A  note about treats…  most store-bought treats/biscuits are full of preservatives and cheap ingredients that can cause allergies.   Petco has freeze dried liver, an excellent choice!



Early training is a MUST! Your brand new puppy is old enough to learn to sit, down, relax, stay,  and so much more. Labradoodles are extremely intelligent! If you are interested in professional train, Trails’ End clients get 20% off classes at Cooper’s Dog Training in the Tigard/Portland area. Kate is an excellent trainer and has been a speaker at the Northwest Labradoodle Conference. Contact Kate at: (503) 505-9991www.coopersdogtraining.com/‎.


The most effective training methods use the instincts that your dog is born with to train with.   Establishing pack order is very important in a dog’s life. YOU are now its pack!  Establishing yourself and your family/kids as higher in the pack is not being mean, and your puppy will be happy just to know where he fits in the pack regardless if he is at the ‘bottom of the pecking order’ or not.  Puppy should always be fed last and you and your family eat first.  In the wild, the pack leader eats first, followed by the others in order of dominance in the pack.  Your puppy needs to know that ALL members of your family outrank it. Therefore, it is a good idea for the children to feed the puppy. Have the puppy “sit” and “stay” after he knows the words (see “Clicker Training) while his dinner is being prepared. Set his dinner down and “click”; he just earned his meal.


Parental supervision is important for good training for the children and the pup!  When the puppy has had enough, it’s time for a nap (you might want one too). It is wise to have children sit down while holding the puppy or playing with the pup until you are confident your child has learned how to handle the pup without injuring him. Should we allow roughhouse playing? Rough and boisterous playing and games such as tug-of-war and chase create bad habits in a young puppy. By all means, the children will want to run and play with their new puppy. But times of quiet play are necessary if the puppy is not to develop into a rough boisterous dog!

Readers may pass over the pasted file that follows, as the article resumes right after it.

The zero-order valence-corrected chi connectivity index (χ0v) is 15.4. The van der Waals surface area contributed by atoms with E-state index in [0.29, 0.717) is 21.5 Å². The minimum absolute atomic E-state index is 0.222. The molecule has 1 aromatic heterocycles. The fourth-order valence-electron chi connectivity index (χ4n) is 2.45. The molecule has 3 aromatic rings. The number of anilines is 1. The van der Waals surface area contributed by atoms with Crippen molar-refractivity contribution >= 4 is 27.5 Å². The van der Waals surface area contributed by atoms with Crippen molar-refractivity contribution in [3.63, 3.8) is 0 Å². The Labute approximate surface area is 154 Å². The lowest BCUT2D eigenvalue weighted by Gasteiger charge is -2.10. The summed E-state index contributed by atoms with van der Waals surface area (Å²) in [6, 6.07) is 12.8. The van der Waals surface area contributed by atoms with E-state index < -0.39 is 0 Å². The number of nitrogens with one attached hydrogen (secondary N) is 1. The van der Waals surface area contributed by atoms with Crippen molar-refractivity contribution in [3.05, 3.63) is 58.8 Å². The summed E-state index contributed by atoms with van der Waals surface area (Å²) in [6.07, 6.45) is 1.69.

All puppies nip and bite. It is natural. But this should be IMMEDIATELY corrected right from day one. It would not be tolerated in the dog pack, and puppy needs to learn right off that it is LAST in the order of the pack, even down to the tiniest child. When your puppy is mouthing, sharply say “ouch!” so as to startle puppy so he stops.  As soon as he stops, praise him and redirect his attention to a chew toy. We also start teaching our puppies NOT TO JUMP UP by gently pushing their rump down whenever they run or walk up to us.  Along with that, we use the clicker training method to teach them sit. To see a U-Tube on clicker training, see our website.


Nothing new here, it’s been said by many others, but consistency when doing this stage of training is absolutely important!   All babies do best on a routine or schedule…  Here’s a sample schedule for an 8 week old puppy:

Take  Pup out first thing when you get up in the morning. Use the same door every time.  Always use words that signal what you want him to do: “Go Potty” When he goes,  click and treat.  Have breakfast, and feed the puppy.